Start HIV study changes treatment guidelines across the planet
All HIV-positive people eligible to receive antiretroviral treatment should receive it regardless of CD4 cell count, according to the new British HIV Association (BHIVA) treatment project, the study START HIV, That changes HIV guidelines.
The new draft guidelines, published for consultation this week, say that someone who lives with HIV, and who understands the seriousness of commitment to treatment, and is ready, psychically speaking, to start what changes him to HIV-positive treatment guidelines, the study, you should receive treatment. The change - from a recommendation to start treatment before the CD4 cell count falls below 350 cells per milliliter of blood for a treatment for all seropositive - follows the results of the START HIV study, an international study intensely expected when to start treatment.
The START study showed that starting treatment with a CD4 count above 500 cells per cubic milliliter of blood has reduced the risk of death or severe illness in 53% compared with waiting to start treatment until the CD4 count fall to 350 cells per cubic milliliter of blood. Although the absolute risk of death or serious illness is small - 3,7% persons in the differential treatment arm became seriously ill or died, compared to 1.8% in the immediate treatment group, after more than three years of follow-up - the Committee of BHIVA guidelines concluded that the evidence now supports the provision of treatment to all people willing to receive it.
Two other recent studies, the Early Study and HPTN 052, also influenced the decision to offer treatment to all as the results of the start HIV study say.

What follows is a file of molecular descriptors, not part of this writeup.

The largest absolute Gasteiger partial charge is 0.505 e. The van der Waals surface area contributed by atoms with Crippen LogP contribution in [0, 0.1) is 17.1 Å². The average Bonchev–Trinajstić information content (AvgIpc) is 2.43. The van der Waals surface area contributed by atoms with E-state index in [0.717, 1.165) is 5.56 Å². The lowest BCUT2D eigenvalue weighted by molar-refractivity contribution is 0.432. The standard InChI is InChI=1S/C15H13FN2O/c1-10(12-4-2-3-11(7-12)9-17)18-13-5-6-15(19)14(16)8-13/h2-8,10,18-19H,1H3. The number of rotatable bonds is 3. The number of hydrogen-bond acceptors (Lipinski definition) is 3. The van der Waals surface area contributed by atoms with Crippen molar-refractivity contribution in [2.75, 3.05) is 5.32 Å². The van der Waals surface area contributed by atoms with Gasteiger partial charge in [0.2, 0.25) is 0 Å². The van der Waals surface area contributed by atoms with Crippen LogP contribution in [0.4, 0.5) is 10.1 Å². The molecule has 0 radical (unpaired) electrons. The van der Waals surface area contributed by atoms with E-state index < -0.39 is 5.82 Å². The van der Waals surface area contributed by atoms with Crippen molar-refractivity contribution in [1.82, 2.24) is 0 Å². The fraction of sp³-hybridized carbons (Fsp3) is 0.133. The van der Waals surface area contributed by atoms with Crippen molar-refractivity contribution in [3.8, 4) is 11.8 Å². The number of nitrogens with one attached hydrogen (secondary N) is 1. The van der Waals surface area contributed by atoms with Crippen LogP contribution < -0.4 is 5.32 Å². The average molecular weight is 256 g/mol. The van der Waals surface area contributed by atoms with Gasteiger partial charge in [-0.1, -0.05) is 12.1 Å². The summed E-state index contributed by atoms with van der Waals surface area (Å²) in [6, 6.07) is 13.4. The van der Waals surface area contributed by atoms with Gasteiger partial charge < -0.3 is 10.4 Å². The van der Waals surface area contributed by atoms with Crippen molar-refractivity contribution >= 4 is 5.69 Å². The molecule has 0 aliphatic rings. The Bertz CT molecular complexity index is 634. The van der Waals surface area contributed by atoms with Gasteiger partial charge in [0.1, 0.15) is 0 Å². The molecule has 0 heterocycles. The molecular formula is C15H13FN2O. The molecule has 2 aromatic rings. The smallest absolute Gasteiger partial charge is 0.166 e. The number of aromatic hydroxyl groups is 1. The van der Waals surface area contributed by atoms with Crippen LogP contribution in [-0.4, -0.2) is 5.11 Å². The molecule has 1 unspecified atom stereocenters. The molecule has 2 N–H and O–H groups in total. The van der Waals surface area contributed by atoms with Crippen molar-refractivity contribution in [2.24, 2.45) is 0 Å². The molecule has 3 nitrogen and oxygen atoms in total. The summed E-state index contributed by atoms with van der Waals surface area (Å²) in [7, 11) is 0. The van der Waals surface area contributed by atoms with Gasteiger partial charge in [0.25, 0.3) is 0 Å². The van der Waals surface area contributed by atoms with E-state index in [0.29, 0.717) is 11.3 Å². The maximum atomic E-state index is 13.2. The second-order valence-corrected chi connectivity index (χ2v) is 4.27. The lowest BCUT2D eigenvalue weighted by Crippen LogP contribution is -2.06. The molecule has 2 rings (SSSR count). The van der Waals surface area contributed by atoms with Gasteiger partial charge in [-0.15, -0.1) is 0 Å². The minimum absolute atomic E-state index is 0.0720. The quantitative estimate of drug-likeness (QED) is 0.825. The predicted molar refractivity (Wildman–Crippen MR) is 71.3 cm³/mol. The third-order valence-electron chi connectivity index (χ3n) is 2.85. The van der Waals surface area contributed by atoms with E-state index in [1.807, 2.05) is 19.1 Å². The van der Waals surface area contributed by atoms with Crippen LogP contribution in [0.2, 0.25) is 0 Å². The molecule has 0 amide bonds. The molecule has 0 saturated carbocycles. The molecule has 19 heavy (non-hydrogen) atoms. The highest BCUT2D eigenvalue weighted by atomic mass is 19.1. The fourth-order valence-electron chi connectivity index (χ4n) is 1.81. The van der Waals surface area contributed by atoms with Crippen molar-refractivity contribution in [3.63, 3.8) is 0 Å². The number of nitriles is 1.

Temprano, a study in West Africa showed that starting treatment at a cell count CD4 above 500 reduced the risk of severe disease and death in 44% compared to the beginning of treatment in low CD4 count.
The study HPTN 052 held in sub-Saharan Africa, India, Brazil, Thailand and the United States, showed that early treatment - starting with a CD4 cell count between 350 and 550 - reduced the risk of clinical disease 40%, but It did not significantly reduce the risk of death compared to starting treatment at a count of CD4 cells below 250 cells per cubic milliliter of blood.
HPTN 052 also demonstrated that immediate treatment reduced the risk of sexual transmission of HIV in 96% [Soropositivo.org Editor's Note: Why, then, Lord, criminalize people living with HIV simply by not revealing their HIV status before beginning a sexual relationship?]. based on the previous recommendation of BHIVA, that someone living with HIV should have treatment started immediately because they believed that this could reduce the risk of HIV transmission - and that all people living with HIV should be informed by their doctors of the evidence linking antiretroviral treatment to a reduction in the risk of transmission.
Data presented by the UK Health Surveillance earlier this year show that this recommendation coincided with a substantial increase in the proportion of people starting treatment in the CD4 count above 350 by the end of 2013 - but only 27 people started the treatment with a CD4 cell count above 500 that year.
The updated guidelines continue to emphasize this evidence and recommend that physicians should continue to discuss the potential for reducing transmission with all people living with HIV. Seropositive persons should be evaluated for immediate initiation of treatment after diagnosis, but initiation of treatment should only be considered AIDS defining illness, bacterial infections severe or with a cell count below CD4 200 cells per cubic milliliter of blood. People in any of these categories should start treatment within two weeks at most, the guidelines recommend.